Wednesday, March 25, 2015

Cosmic Rays

Why do we study cosmic rays?

Earth based accelerators, cannot give us all the reasons behind particle interactions. I remember that my UCSB thesis advisor, Robert L. Sugar told me in 1973, to look into the expanding proton phenomenon.  Cosmic ray physics had shown us, that the probability for protons to collide INCREASES, as the energy increases beyond certain point. I was, and still am, very intrigued.

Taken from arXiv

Without cosmic ray observations we would've not known that. In fact the probability for two protons to collide DECREASED with energy, up to certain energies.

The results of my research are here.

The first job in my life, was  as a laboratory assistant, at the Mexican Nuclear Energy Commission in 1970. I was then a senior, at the department of Communications, and Electronics Engineering, at Escuela Superior de Ingeniería Mecánica y Eléctrica, of the Instituto Politécnico Nacional (IPN) in Mexico City. I worked at the Plasma Physics Laboratory. My boss, Mario Vázquez Reyna, under the direction of Manuel Sandoval Vallarta, a pioneer in Cosmic Ray Physics in Mexico, had built electronic detectors. I studied plasma magnetic confinement at the laboratory. During that year, I decided to study Physics instead of electronics. I did not want to build detectors for others, I wanted to propose the needed observations, to prove ideas in Physics.

The opportunity came along, in the field of cosmic rays, with the invitation to join the Pierre Auger Observatory in 1994. I was on a sabbatical leave from the Autonomous University of Puebla, at the Fermi National Laboratory in Batavia, Illinois, My professor Arnulfo Zepeda Domínguez, was invited, by the Nobel laureate James Cronin, from the University of Chicago, to join this international collaboration; and professor Zepeda invited me. The university in Puebla had very good conditions to join this effort. I was working at the Escuela de Ciencias Físco Matemáticas, which was started by professor Luis Rivera Terrazas, precisely to join  international efforts in modern physics. There were  Physics, Mathematics, Electronics, and Computer Science departments.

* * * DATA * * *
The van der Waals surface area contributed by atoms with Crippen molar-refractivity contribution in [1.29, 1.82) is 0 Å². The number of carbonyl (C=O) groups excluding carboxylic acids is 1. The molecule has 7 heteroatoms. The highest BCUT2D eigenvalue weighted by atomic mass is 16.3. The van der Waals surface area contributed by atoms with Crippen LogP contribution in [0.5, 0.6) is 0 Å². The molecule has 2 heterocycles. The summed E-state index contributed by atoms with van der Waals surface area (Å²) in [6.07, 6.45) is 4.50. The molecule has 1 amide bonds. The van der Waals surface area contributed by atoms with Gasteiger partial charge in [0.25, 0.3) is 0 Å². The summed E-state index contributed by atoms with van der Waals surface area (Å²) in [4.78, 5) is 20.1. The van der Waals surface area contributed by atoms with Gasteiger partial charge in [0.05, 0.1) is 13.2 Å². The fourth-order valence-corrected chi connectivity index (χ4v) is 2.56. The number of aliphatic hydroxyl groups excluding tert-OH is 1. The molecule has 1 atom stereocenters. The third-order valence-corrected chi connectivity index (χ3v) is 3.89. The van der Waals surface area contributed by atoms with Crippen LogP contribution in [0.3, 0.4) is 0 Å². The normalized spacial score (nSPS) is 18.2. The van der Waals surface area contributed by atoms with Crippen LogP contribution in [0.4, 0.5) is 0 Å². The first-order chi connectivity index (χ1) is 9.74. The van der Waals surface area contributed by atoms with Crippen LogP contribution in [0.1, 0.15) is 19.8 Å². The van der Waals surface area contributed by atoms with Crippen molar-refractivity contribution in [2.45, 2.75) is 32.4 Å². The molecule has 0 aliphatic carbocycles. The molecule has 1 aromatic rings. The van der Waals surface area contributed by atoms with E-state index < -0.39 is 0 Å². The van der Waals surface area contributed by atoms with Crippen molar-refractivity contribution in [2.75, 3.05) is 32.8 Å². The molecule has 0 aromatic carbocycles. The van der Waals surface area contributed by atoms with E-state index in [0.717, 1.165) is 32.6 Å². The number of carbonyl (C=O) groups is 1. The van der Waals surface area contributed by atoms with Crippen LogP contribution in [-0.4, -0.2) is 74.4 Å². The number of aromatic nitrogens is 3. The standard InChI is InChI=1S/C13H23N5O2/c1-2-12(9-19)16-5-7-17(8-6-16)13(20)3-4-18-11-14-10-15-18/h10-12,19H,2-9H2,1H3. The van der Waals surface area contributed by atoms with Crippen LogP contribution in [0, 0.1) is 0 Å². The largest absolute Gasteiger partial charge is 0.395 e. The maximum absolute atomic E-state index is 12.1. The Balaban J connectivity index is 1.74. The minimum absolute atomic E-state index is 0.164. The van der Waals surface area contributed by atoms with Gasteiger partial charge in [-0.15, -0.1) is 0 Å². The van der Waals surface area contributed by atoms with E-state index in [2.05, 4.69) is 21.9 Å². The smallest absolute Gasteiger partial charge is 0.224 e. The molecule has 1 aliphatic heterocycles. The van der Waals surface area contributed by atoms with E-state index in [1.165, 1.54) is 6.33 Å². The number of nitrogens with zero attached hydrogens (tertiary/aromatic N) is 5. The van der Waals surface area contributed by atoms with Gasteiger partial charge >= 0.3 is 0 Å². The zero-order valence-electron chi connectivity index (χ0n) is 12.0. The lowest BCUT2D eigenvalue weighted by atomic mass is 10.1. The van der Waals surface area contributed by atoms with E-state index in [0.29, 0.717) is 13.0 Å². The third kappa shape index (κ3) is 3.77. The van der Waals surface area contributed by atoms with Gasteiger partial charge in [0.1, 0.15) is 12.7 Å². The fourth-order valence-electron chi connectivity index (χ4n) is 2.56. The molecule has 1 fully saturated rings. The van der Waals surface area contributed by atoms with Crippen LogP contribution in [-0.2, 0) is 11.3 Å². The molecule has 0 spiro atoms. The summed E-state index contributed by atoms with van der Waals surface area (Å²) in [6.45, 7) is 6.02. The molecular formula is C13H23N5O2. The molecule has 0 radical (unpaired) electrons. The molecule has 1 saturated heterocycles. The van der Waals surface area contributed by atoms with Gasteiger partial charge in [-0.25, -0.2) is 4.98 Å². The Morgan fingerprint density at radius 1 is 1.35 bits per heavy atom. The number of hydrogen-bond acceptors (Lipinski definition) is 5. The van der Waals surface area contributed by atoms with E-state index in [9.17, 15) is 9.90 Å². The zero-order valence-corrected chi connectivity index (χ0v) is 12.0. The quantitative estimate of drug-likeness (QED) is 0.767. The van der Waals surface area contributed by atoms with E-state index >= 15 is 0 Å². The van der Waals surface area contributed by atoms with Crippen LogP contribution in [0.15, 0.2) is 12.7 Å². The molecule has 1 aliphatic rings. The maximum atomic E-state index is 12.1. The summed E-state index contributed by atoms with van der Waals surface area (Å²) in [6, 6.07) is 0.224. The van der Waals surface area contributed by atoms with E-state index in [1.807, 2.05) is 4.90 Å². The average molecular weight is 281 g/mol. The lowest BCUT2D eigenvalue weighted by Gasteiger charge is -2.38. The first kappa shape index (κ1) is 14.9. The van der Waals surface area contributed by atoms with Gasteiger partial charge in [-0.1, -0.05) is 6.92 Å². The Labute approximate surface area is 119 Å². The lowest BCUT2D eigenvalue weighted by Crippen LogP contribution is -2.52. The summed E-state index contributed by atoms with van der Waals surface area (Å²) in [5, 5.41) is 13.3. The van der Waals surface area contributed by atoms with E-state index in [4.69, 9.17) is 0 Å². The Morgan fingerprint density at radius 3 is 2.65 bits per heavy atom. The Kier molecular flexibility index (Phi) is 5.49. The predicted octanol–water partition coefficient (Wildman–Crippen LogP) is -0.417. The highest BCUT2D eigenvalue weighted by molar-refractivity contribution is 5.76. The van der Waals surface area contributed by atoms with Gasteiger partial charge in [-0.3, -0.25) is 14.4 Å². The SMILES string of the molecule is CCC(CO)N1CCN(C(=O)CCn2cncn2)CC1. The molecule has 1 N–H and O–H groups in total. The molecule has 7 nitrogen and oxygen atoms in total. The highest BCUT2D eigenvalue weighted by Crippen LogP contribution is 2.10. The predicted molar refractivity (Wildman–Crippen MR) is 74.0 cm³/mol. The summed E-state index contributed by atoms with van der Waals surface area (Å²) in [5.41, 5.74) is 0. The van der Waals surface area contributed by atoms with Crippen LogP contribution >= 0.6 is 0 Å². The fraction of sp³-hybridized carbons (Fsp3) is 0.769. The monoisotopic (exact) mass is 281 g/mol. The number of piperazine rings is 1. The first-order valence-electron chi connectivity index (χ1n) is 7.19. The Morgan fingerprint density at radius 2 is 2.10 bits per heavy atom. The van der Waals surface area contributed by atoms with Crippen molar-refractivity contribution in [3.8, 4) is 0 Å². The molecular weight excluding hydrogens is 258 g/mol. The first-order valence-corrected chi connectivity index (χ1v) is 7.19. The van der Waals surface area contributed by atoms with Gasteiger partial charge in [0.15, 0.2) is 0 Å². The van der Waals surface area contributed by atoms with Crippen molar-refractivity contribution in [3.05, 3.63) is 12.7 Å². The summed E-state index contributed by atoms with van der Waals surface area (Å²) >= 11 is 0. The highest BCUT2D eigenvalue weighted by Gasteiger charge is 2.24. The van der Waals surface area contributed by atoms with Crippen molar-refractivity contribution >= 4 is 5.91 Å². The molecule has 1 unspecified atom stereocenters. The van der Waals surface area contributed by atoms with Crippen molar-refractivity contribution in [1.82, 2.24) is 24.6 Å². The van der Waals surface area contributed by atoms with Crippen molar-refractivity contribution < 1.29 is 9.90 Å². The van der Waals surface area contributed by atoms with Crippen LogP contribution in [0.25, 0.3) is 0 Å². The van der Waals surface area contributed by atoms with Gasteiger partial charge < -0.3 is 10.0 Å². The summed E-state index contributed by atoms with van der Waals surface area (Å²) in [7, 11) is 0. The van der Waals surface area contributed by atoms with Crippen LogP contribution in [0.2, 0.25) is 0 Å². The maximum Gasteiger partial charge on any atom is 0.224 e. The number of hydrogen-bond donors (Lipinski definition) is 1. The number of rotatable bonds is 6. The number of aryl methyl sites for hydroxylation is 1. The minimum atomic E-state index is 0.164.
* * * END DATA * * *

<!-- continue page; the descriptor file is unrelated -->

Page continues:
As soon as I went back to Puebla, I talked with my friend Alberto Cordero Dávila. With his experience at the Instituto Nacional de Astrofísica Óptica y Electrónica in the nearby town of Tonantzintla, he immediately proposed the kind of instrument to use for the light collecting part of the observatory, the Schmidt Camera, which was adopted by the collaboration.

There is a surface detector part of the Auger Observatory, working together with the optical one mentioned above. Here my friend, Humberto Salazar Ibargüen, took the initiave. Professor Salazar obtained his Ph.D. working at the General Relativity Group of professor Jerzy Plebanski, at the Centro de Investigación y de Estudios Avanzados of IPN. He addressed the many technical problems, to build water tank detectors, with Cherenkov phototubes.

Eventually this work led to its inclusion, in the list of top ten best science breakthroughs of 2007 in Science Magazine.

I am happy to report news: There is a  a bigger step forward for Mexican Cosmic Ray Physics, which owes a lot to my friend Humberto.

The HAWC experiment is actually in Puebla.

We can read from the link above.

The High Altitude Water Cherenkov Experiment or High Altitude Water Cherenkov Observatory (also known as HAWC) is a gamma-ray observatory located on the flanks of the Sierra Negra volcano in the Mexican state of Puebla at an altitude of 4100 meters, at 18°59′41″N 97°18′30.6″W. HAWC is the successor to the Milagro gamma-ray observatory in New Mexico, which was also a gamma-ray observatory based around the principle of detecting gamma-rays indirectly using the water Cherenkov method.

I am humbled by the work done by my friends in Mexico.

Arnulfo Zepeda told me that Manuel Sandoval Vallarta, conveyed to him, his wish, that Cosmic Ray Physics in Mexico must continue.

Professor Eduardo Piña Garza spent some time with us at Puebla. He had studied the motion of electrically charged particles in the Earth's magnetic field; continuing the work of Carlos Graef Fernández. I can attest to the high caliber of professor Piña, because I was fortunate to publish an article with him.

Mario Vázquez Reyna, and Manuel Sandoval Vallarta, would've been as happy as I am, for the Mexican contribution to Cosmic Ray Physics. 

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